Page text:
Thursday, 28 February 2013

Ship of fools.

Due to my kids chunder fest on Sunday night games night was postponed to Wednesday this week. I had got three new games for my birthday and I was itching to get one of them played. We opted for Medici, rules are simple to learn and it has a quick playing time. So quick in fact that we managed to play three games on the trot but I'm getting ahead of myself here.

The first game for the newbie merchant ship captains was a curious mix of badly over bidding for goods and random tactics so it is probably little wonder that I came out on top. In this game each player spent a little time out in front.  It was quite incredible that the final score spread was only 5 points.

Chris - 129
James - 126
Paul - 124

Afterwards with all present staring at the board it was generally agreed that this was a smashing game with James going as far to say that it was his new favourite, of the shorter games.

So to round two, where I played a mean game of only bidding on the high tiles. A couple of winning ships later and I had quite the lead. It turned out to be enough in the end with neither Paul or James being able to mount a comeback.

Chris - 165
James - 123
Paul - 104

It seems in our last game that James had learnt all my tricks (Whatever they were) and sailed off round the scoring track, momentarily looking back over his shoulder every now and again to sail off in a puff of spices.

James - 169
Chris - 127
Paul - 107

For our final game we thought we'd give Web of Power another spin. This time it was a very cagey game with a few complete territories not even broken by the first scoring round, which James edged. I fell into my usual flawed tactic of spreading my advisors around the place and running out of them James and Paul managed a much more focused approach and in the end some canny placement by James won him the game even if he did think he had a road of 11 cloisters. It was actually one of 6 and one of 5 which only made the total of...........11. HAHAHA.

By this point we had all shared a big bag of Maltesers and a similar sized bag of skittles. I think we were all on a sugar rush...

James - 64
Paul - 53
Chris - 48

Friday, 22 February 2013

The new guy.

What to do with a 4 and half year old who is bouncing off the walls bored. Well teach him his first board game is the rather predictable answer. Somewhat inspired by Sam's success in getting Stan to the table I thought I might see how Ashton faired with one of my more simple games. Even though it has quite an extended set up time Agricola seemed like the natural choice but then I thought "Hang on, Ashton specifically said he hated 17th century agricultural worker placement games" so Hey That's My Fish it was with it's little penguins and that.

Ashton about to lay some moves on me.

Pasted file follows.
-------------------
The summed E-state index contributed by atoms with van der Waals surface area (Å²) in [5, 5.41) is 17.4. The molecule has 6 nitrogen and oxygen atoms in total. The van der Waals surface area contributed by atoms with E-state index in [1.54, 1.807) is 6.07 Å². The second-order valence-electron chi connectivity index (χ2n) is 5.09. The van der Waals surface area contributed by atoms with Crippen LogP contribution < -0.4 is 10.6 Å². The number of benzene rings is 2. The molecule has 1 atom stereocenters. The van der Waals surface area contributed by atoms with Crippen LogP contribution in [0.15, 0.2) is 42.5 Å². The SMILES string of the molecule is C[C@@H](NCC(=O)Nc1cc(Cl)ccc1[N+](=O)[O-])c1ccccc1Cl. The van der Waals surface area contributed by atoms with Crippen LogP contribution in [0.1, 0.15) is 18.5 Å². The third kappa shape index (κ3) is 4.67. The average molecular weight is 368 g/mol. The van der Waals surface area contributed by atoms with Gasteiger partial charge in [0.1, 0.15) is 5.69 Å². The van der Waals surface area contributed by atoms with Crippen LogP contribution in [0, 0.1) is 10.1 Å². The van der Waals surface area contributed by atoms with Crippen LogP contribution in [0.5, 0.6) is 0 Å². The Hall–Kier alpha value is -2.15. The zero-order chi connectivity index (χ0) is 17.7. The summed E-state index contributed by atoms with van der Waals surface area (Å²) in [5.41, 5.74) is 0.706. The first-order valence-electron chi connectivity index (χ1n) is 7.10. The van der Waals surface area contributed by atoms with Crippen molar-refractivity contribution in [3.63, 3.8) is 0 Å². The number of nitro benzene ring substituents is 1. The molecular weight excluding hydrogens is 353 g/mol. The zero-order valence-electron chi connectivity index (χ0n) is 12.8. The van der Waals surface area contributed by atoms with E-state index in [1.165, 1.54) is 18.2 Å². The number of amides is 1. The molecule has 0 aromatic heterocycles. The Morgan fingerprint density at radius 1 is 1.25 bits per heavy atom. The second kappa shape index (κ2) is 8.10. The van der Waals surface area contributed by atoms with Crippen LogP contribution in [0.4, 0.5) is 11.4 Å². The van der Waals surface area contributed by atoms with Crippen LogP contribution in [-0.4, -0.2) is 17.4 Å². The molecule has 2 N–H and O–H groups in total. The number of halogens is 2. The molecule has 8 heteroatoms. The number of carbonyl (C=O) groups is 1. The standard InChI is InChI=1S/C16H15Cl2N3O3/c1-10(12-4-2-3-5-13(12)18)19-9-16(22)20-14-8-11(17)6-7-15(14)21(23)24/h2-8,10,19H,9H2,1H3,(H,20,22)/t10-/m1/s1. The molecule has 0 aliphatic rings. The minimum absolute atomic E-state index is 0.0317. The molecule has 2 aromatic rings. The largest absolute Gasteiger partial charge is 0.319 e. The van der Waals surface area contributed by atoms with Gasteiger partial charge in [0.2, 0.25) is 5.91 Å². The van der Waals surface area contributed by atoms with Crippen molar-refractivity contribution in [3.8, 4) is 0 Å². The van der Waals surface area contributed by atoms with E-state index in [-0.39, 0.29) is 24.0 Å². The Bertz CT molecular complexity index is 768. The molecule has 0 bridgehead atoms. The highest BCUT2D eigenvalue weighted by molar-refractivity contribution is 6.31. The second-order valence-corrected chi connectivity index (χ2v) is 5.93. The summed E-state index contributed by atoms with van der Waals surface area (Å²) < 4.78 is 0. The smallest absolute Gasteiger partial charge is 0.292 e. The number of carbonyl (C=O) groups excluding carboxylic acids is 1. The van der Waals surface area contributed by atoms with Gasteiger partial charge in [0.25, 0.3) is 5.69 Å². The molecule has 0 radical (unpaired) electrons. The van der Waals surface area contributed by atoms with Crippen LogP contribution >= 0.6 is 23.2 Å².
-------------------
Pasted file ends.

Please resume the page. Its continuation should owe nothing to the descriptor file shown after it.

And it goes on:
We got through one game, he paid attention, didn't make up all his own rules (Which is quite amazing for him) and had fun!

Next week its Nexus Ops.

Thursday, 21 February 2013

The slowliness of the long distance gamers

After a long gap since the last official GNN meet, you would think that we'd be eagerly clawing the lids of boxes, desperate to get some cardboard on the table. Instead, we found that several of us were just getting over a cold, chucking down cough sweets and generally looking a bit sluggish.

And so we began the evening with a quick light-hearted game that soon bogged down into studied pondering. It was a new game, Love Letter. The theme of this game is that you have to get a letter to the princess, but in practice, you are playing a very Coup-like game, whereby each card has an action, and when you discard one of your two cards, you have to do that card's action.

This game has already been dismissed by one of Joe's daughters as not having enough strategy, but you wouldn't think that if you saw us thinking carefully over every move. Joe came away the winner in a "first to three" match with the rest of us not far behind.

Joe 3
Sam 2
Adam 2
Andrew 2

After this, we were half wondering if Hannah was going to join us, and so we played Biblios to fill time until her possible arrival. It's a game that needs no introduction, but some kind of strategy guide would be nice. We all considered our moves cautiously, and Sam came out the winner in a low-scoring game.

Sam 5
Adam 3
Joe 2
Andrew 2

Then Adam checked his messages to find that Hannah had texted ages ago to say she wasn't going to be able to make it after all. So we decided on the main course for the evening. Since it was quite late, we decided on 7 Wonders.

It's been a while since this game saw a proper run out with us experienced gamers, and once again we slowed the game to a grind with our deep strategising. It also saw the return of the famous way of prompting/annoying a still-thinking opponent by repeatedly tapping cards on the table, making a noise not dissimilar to the drumming legs of a frightened gerbil.

However, it looks like my time spent on the two-player variant served me well, as I snatched a close win with two guilds, big points for my Pyramids (pun intended, but not the innuendo) and a sudden conversion to military might in the last round.

Andrew 56
Joe 55
Sam 52
Adam 44

With our heavy eyelids threatening to fall shut, we decided on a final light game: Skull and Roses. This simple yet devious game of bluff was, at least, quicker that the previous three games. In the end, Sam was the first to make two correct guesses and Adam, who just kept saying "pass" as I recall, snuck into second.